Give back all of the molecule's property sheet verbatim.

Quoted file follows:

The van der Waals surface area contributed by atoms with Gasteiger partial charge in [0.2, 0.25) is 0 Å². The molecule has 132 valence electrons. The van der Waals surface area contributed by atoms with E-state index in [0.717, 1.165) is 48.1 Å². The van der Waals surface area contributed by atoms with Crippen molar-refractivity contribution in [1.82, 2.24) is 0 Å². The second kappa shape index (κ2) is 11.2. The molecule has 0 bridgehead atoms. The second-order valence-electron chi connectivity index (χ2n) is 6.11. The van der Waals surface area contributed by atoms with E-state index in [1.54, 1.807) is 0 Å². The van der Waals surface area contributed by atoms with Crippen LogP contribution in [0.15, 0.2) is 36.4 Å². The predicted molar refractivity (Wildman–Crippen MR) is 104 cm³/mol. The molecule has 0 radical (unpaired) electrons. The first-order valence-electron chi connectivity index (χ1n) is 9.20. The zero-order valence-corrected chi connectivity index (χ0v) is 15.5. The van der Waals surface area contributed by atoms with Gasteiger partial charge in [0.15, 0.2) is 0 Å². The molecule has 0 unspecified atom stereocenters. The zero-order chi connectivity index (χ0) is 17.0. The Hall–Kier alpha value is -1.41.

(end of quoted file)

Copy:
The van der Waals surface area contributed by atoms with Gasteiger partial charge in [0.2, 0.25) is 0 Å². The molecule has 132 valence electrons. The van der Waals surface area contributed by atoms with E-state index in [0.717, 1.165) is 48.1 Å². The van der Waals surface area contributed by atoms with Crippen molar-refractivity contribution in [1.82, 2.24) is 0 Å². The second kappa shape index (κ2) is 11.2. The molecule has 0 bridgehead atoms. The second-order valence-electron chi connectivity index (χ2n) is 6.11. The van der Waals surface area contributed by atoms with E-state index in [1.54, 1.807) is 0 Å². The van der Waals surface area contributed by atoms with Crippen LogP contribution in [0.15, 0.2) is 36.4 Å². The predicted molar refractivity (Wildman–Crippen MR) is 104 cm³/mol. The molecule has 0 radical (unpaired) electrons. The first-order valence-electron chi connectivity index (χ1n) is 9.20. The zero-order valence-corrected chi connectivity index (χ0v) is 15.5. The van der Waals surface area contributed by atoms with Gasteiger partial charge in [0.15, 0.2) is 0 Å². The molecule has 0 unspecified atom stereocenters. The zero-order chi connectivity index (χ0) is 17.0. The Hall–Kier alpha value is -1.41.